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Two-Headed Fossil Find

Throughout the years, many mysterious and curious finds have been uncovered in the world of wildlife. This also includes some of the Ripley’s Believe It Or Not finds like two-headed turtles, goats and cows. What some call “freaks of nature” is really caused by a miscommunication in genes as some of the oddest exchanges in DNA make an appearance during birth. In this article, we will take a look at the interesting discovery that has been recently found in China.

 

As Eric Buffetaut of the Center for National Scientific Research (CNRS) from Paris, France and other researchers and scientists surveyed the land, they came across a fine discovery. Recovered from the earth, the fossil of a two-headed reptile of a young specimen. The creature is believed to be one that once lived at the same time as the dinosaurs. It is considered a great find because a fossil such as this is quite a rare occurrence.

 

To shed light on the find, the discovery was covered in the February 22 issue of a journal by the name of Biology Letters. It was stated to be one of the earliest known examples of a birth defect that scientists are quite familiar with. Known as axial bifurcation, this characteristic has been known to plague living reptiles. The growth of two heads on a reptile comes about as a response to a damaged embryo, which leads to the double development of certain body parts.

 

The remains of the reptile find were located in the Yixian Formation, which is situated in the northeastern part of China. The Yixian is known as a fossil deposit rich in a variety of ancient remains, including plenty of examples of early birds, as well as feathered dinosaur specimens. The fossil was identified as Hyphalosaurus lingyuanensis, which passed on as a young critter. It is also said to have thrived during the Cretaceous Period, which was about 120 million years ago.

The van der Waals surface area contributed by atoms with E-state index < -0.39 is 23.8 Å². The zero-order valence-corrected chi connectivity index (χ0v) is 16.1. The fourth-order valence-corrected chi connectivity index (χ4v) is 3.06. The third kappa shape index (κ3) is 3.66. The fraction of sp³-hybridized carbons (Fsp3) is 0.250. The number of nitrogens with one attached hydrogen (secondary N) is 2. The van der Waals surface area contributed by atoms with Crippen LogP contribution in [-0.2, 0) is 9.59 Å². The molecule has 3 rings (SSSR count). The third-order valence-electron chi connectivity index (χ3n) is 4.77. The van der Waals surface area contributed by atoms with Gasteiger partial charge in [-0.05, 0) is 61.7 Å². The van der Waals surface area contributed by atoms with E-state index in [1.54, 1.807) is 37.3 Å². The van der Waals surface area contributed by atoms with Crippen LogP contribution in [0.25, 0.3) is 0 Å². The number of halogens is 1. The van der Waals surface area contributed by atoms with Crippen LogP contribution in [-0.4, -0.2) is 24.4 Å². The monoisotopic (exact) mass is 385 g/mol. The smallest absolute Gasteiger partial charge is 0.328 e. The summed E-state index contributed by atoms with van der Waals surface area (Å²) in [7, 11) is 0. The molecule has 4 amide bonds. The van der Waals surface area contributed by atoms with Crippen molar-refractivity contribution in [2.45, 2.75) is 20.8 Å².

The Hyphalosaurus was not a dinosaur during this time, but is considered an early reptile. It was later identified as belonging to a wide-ranging collection of “primitive aquatic and semi-aquatic creatures” that are now referred to as choristoderes. It is this group of creatures that had the appearance of lizards or crocodiles, yet had the same characteristics of smaller sized plesiosaurs, which were ancient reptiles of the water that displayed “barrel-shaped bodies, short tails, paddle-like limbs” and sometimes “long serpentine necks.” This type of description is often the same account given when trying to give details on the infamous Loch Ness Monster.

 

It was the Hyphalosaurus that is grouped into this class of choristoderes, which is thought to be the last on its kind. The two-headed fossil that was recently uncovered measured a little more than three inches long, whereas the adult version could reach sizes of close to three feet in length. If it roamed the Earth today, it would have resembled that of a miniature or baby Loch Ness.
  There are numerous details that set this find different than previous entities. The limbs of such a creature did not possess the flipper-like qualities like plesiosaurs; they showcased limbs similar to the lizard.

 

Another curious fact concerning the find is that not only does it have two heads, but also two necks. This is one of the rarest points regarding this example. How this specimen during its life met its end is unknown. Some researchers felt it was a hatchling while others felt it was a stillborn. Whatever happened to the fossil, it is known that it did not have long to live.